|From||United States of America|
|Birth||10 April 1835, Lawrence County, Indiana, U.S.A.|
|Death|| 21 October 1913, Topeka, Shawnee County, Kansas, U.S.A.|
(aged 78 years)
Samuel Johnson Crawford (April 10, 1835 – October 21, 1913) was an American Civil War General in the Union armies, and the third Governor of Kansas (1865–1868). He also served as one of the first members of the Kansas Legislature.
Crawford was born in Lawrence County, Indiana and grew up on a farm while he attended school in Bedford, Indiana. He later attended law school at Cincinnati College. His parents were William and Jane (Morrow) Crawford, who were natives of North Carolina and had moved to Indiana Territory in 1815. His paternal grandparents were James and Mary (Fraser) Crawford, his grandfather having been a Revolutionary soldier.
Arrival in Kansas
Samuel J. Crawford arrived in Kansas Territory and began the practice of law at Garnett, Kansas on March 1, 1859. In May of the same year of his arrival he attended the Osawatomie Convention and participated in the organization of the Republican Party in Kansas. In September of the same year he was a delegate to the Republican state convention at Topeka, which placed in nomination state officers under the Wyandotte Constitution.
In November 1859, he was elected a member of the first state Legislature, and assisted in putting the state government into operation.
Toward the close of the first session the country was involved in war. He resigned his legislative seat to become captain in the 2nd Kansas Infantry. He participated in the 1861 Southwest Missouri campaign led by General Lyon, and took part in all the engagements, including the crucial Battle of Wilson’s Creek. In March 1862, Crawford was assigned command of Company A, 2nd Kansas Cavalry, and later commanded of a battalion in the same regiment.
With the 2nd Kansas Cavalry he was with General James G. Blunt in Southwest Missouri, Arkansas, and Indian Territory until early in the fall of 1862. During that time he participated in the battles of Newtonia, Old Fort Wayne, Cane Hill, Bald Peak, Cove Creek, Prairie Grove and Van Buren. At Old Fort Wayne he led his battalion in the charge which resulted in the capture of an entire battery of artillery.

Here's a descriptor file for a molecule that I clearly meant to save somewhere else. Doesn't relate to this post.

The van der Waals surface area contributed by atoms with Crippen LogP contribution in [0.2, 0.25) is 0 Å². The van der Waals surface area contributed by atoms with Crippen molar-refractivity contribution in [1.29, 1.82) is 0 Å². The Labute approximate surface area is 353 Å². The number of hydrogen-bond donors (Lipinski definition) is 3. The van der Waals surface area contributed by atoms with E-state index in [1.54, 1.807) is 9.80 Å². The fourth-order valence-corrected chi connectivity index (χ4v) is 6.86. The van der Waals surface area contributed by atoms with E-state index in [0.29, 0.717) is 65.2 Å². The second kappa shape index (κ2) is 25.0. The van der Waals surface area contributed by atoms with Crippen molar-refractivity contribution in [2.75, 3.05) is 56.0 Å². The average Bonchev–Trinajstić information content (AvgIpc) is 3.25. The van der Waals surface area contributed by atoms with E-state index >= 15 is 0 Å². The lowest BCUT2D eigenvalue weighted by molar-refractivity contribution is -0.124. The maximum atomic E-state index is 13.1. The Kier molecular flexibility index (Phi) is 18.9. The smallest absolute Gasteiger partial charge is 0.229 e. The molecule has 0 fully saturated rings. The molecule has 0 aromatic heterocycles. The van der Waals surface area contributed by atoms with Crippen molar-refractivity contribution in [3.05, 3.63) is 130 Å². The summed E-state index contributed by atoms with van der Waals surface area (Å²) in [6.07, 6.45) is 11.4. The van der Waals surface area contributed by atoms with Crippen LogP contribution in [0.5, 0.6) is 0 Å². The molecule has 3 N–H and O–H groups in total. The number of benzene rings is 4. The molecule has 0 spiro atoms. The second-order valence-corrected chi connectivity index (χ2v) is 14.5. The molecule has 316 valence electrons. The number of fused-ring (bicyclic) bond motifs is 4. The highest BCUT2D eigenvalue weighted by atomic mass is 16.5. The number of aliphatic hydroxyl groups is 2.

On March 12, 1863, he was assigned command of the 2nd Kansas Cavalry and soon afterward joined Blunt at Fort Gibson for an expedition south through the Choctaw Nation. This campaign ended with the taking of Fort Smith, Arkansas and Colonel Crawford was instrumental in capturing a number of prisoners, wagons, horses, a Confederate paymaster and $40,000 of Confederate money.
In November 1863, he was appointed colonel of the 2nd Kansas (Colored) Infantry (later the 83rd U.S. Colored Troops). His regiment participated in the Camden Expedition and performed admirably in the Battle of Jenkins’ Ferry where it relieved an Indiana regiment and captured a rebel artillery battery consisting of three guns. In March 1864, he joined General Frederick Steele on an expedition to the Red River under the general command of General Nathaniel Banks. At Jenkins Ferry his command lost heavily and his own horse was shot.
While still in active service, on September 8, 1864, Crawford was nominated for governor of Kansas. On October 1 he was granted a leave of absence, the first he had had since entering the service at the beginning of the war. However, on arriving in Kansas learned of Price’s Missouri Raid. Instead of entering the canvass for office, he at once reported to and was assigned to the staff of General Samuel R. Curtis. For meritorious services on the field of battle he was brevetted Brigadier General on March 13, 1865.
On November 8, 1864, he was elected governor, and on January 9, 1865 took the oath of office; On September 5, 1866 he became the first person to be re-elected governor of Kansas.
Governor Crawford resigned on November 4, 1868 to take command of the 19th Kansas Volunteer Cavalry which was to join the 7th United States Cavalry in the Custer-Sheridan Winter Campaign of 1868–69.
After retiring from the governorship Crawford was in the real estate business at Emporia, Kansas until 1876, when he moved to Topeka to undertake the prosecution of certain claims against the United States for indemnity school lands, and in this he rendered much aid to Kansas. Subsequently he moved to Washington, DC, and practiced law there for a number of years. Among other activities Crawford published Kansas in the ’60s, a work which attracted much attention as a picture of conditions in early Kansas history.
On December 1, 1870 he formed the Florence Town Company. It was a group of men who learned of the proposed route of the Atchison, Topeka and Santa Fe Railway who decided on a town site where the railroad would cross the Cottonwood River. He named the town, Florence, in honor of his daughter.
Samuel J. Crawford is the namesake of Crawford County, Kansas.